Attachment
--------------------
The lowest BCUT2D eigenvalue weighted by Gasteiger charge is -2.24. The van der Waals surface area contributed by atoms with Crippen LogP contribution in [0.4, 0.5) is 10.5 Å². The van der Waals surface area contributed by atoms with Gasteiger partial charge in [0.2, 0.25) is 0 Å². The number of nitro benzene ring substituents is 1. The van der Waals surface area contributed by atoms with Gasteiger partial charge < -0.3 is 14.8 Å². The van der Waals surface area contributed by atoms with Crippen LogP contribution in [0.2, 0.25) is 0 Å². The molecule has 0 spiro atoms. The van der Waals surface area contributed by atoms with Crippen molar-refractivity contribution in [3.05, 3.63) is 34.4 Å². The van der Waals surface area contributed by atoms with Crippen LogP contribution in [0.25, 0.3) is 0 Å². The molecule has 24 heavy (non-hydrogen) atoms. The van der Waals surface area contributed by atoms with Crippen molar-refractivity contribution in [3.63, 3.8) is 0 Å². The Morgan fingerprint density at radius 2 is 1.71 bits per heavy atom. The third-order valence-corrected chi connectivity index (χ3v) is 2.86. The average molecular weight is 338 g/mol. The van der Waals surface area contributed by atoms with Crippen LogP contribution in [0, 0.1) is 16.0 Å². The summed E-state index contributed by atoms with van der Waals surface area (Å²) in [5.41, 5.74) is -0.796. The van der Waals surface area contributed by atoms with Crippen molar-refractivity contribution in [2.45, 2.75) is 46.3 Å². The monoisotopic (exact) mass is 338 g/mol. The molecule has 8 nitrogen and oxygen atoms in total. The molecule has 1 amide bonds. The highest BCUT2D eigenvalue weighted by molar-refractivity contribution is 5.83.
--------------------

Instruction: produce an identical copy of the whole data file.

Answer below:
The lowest BCUT2D eigenvalue weighted by Gasteiger charge is -2.24. The van der Waals surface area contributed by atoms with Crippen LogP contribution in [0.4, 0.5) is 10.5 Å². The van der Waals surface area contributed by atoms with Gasteiger partial charge in [0.2, 0.25) is 0 Å². The number of nitro benzene ring substituents is 1. The van der Waals surface area contributed by atoms with Gasteiger partial charge < -0.3 is 14.8 Å². The van der Waals surface area contributed by atoms with Crippen LogP contribution in [0.2, 0.25) is 0 Å². The molecule has 0 spiro atoms. The van der Waals surface area contributed by atoms with Crippen molar-refractivity contribution in [3.05, 3.63) is 34.4 Å². The van der Waals surface area contributed by atoms with Crippen LogP contribution in [0.25, 0.3) is 0 Å². The molecule has 24 heavy (non-hydrogen) atoms. The van der Waals surface area contributed by atoms with Crippen molar-refractivity contribution in [3.63, 3.8) is 0 Å². The Morgan fingerprint density at radius 2 is 1.71 bits per heavy atom. The third-order valence-corrected chi connectivity index (χ3v) is 2.86. The average molecular weight is 338 g/mol. The van der Waals surface area contributed by atoms with Crippen LogP contribution in [0, 0.1) is 16.0 Å². The summed E-state index contributed by atoms with van der Waals surface area (Å²) in [5.41, 5.74) is -0.796. The van der Waals surface area contributed by atoms with Crippen molar-refractivity contribution in [2.45, 2.75) is 46.3 Å². The monoisotopic (exact) mass is 338 g/mol. The molecule has 8 nitrogen and oxygen atoms in total. The molecule has 1 amide bonds. The highest BCUT2D eigenvalue weighted by molar-refractivity contribution is 5.83.